Four years in construction, the yacht, which was created by De Voogt Naval Architects, Feadship and Andrew Winch Designs, also represented one of the largest vessels ever built in Holland.
At the recent Superyachts.com Top 100 event in London, we sat down with Dick van Lent, CEO of Feadship, to hear more about the process of building Madame GU, plans for three more supersized yachts in 2015, and Feadship’s ongoing efforts in the field of innovation.
In the lavish confines of The May Fair hotel, we began by asking him about what the Madame GU project meant for Feadship.
“Well like with most of our boats every project brings challenges,” he said. “Certainly with that one we had a couple of challenges. It was spectacular in design so there were lots of design features to work out, structural wise we have seen a lot of requests working out in over demanding systems. So it had to be researched, it had to be developed, and we think that’s what we’re good at.
“It’s a challenge and you should appreciate the challenge and not say ‘well this boat is difficult, this boat is complicated’. That’s not in our vocabulary. We see them as challenges and we’re probably the most ultimate custom boat yard in the world, so that’s why people come to us. We like challenges, we like to do innovation and bring your product forward and try to stay ahead of everybody else.”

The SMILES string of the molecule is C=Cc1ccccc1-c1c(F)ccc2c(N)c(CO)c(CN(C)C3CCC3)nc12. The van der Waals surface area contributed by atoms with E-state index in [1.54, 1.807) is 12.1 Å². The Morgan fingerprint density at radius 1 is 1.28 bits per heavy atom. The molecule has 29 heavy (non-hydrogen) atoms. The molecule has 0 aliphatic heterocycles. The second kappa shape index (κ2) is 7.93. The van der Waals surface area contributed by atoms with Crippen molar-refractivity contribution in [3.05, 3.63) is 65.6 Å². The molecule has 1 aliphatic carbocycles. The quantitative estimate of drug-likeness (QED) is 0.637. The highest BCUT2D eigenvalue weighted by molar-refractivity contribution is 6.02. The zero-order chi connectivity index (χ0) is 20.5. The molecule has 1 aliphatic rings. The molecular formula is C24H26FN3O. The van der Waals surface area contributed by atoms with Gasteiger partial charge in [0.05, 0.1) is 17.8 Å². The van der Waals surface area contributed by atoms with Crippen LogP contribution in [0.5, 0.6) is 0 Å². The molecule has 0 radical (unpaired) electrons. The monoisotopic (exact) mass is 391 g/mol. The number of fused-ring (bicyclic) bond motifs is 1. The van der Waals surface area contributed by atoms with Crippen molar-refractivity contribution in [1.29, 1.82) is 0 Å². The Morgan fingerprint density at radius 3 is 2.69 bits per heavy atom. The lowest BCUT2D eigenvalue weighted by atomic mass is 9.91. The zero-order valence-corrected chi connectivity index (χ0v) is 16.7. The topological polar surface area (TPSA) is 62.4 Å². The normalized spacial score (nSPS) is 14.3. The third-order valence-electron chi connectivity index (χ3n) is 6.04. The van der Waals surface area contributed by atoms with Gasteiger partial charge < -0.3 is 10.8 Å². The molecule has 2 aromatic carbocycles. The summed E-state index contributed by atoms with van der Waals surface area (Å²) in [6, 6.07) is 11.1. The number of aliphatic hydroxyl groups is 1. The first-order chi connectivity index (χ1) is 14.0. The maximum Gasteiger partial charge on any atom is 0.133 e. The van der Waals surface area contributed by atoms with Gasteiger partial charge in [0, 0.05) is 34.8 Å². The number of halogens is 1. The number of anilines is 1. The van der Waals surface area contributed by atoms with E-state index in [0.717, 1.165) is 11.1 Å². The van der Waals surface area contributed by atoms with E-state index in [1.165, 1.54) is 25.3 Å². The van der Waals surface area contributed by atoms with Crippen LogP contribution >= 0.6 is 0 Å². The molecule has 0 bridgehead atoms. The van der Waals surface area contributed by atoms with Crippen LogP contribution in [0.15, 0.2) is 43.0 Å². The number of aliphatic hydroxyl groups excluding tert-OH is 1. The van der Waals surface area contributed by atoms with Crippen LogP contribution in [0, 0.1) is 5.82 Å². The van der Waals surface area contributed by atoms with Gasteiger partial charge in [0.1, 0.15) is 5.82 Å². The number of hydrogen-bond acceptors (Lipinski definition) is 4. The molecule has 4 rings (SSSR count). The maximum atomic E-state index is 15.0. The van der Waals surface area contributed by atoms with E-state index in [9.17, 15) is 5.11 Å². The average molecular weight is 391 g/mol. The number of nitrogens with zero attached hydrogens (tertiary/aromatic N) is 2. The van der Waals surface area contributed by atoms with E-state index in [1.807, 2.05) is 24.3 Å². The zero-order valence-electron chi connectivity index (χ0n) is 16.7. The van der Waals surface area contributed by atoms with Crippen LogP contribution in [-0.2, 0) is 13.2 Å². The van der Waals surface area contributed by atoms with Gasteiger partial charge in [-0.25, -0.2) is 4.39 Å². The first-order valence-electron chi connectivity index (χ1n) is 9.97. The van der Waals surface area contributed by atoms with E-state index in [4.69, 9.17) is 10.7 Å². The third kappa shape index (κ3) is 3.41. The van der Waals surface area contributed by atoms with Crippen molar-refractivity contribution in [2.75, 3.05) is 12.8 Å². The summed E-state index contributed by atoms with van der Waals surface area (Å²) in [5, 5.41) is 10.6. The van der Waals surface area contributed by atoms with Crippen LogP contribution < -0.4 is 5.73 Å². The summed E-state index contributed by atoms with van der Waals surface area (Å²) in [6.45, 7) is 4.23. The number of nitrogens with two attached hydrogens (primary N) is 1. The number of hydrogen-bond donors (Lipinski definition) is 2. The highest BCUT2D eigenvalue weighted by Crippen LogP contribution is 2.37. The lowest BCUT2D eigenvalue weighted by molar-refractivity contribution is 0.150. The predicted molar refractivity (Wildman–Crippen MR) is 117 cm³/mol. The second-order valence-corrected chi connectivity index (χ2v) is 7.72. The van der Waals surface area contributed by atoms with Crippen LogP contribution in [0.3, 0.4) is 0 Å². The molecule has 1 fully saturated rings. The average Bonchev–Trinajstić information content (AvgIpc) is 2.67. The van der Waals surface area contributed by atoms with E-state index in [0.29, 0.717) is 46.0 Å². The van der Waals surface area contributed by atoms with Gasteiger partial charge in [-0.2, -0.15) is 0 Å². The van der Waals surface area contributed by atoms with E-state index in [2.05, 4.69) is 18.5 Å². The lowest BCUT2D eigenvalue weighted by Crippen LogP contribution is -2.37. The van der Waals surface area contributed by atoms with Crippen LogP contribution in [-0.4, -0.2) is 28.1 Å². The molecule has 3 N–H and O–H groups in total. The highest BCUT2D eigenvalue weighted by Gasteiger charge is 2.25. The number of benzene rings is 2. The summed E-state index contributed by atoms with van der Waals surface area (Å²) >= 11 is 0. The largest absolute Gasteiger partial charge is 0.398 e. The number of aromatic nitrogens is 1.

In 2015 Feadship will have three more yachts coming into the Top 100 largest yachts in the world. What can Mr Lent tell us about them?
“Most of our projects are very private,” he said. “You cannot say too much about the owners, or about the specific requirements, because it’s always within our theme of confidentiality. But what I can say is that it’s brought us again a step further and particularly with the 101 metre we’re building right now we’re over the 3,000 tons borderline.
“We have seen that we are the first one in this new category, so the authorities like to do this with a serious partner and because also they have to make sure they can implement their own rules and regulations in a way that works. So they love to do this with your designers, your naval architects, your managers, your technical people, to make sure that once they’re bringing it out to other yards it’s really going to work. And that is a challenge. but at the same time it’s very rewarding because. again, you’re the first in achieving this.
“I predict that we will always be busy,” explains Dick when asked about the future of the yachting industry. “The serious yachts have always been busy and come through crises. Twenty years ago in an interview I would say the seven established yards will remain. Probably now there’s ten yards and you see a lot of yards could not meet quality, could not meet fine tuning with owners, fine tuning the requests they had, and those are the ones who suffer, and we know a number of these yards have collapsed in recent years. So I think these established 10 yards will remain.
You can watch the full video interview with Dick van Lent above this article.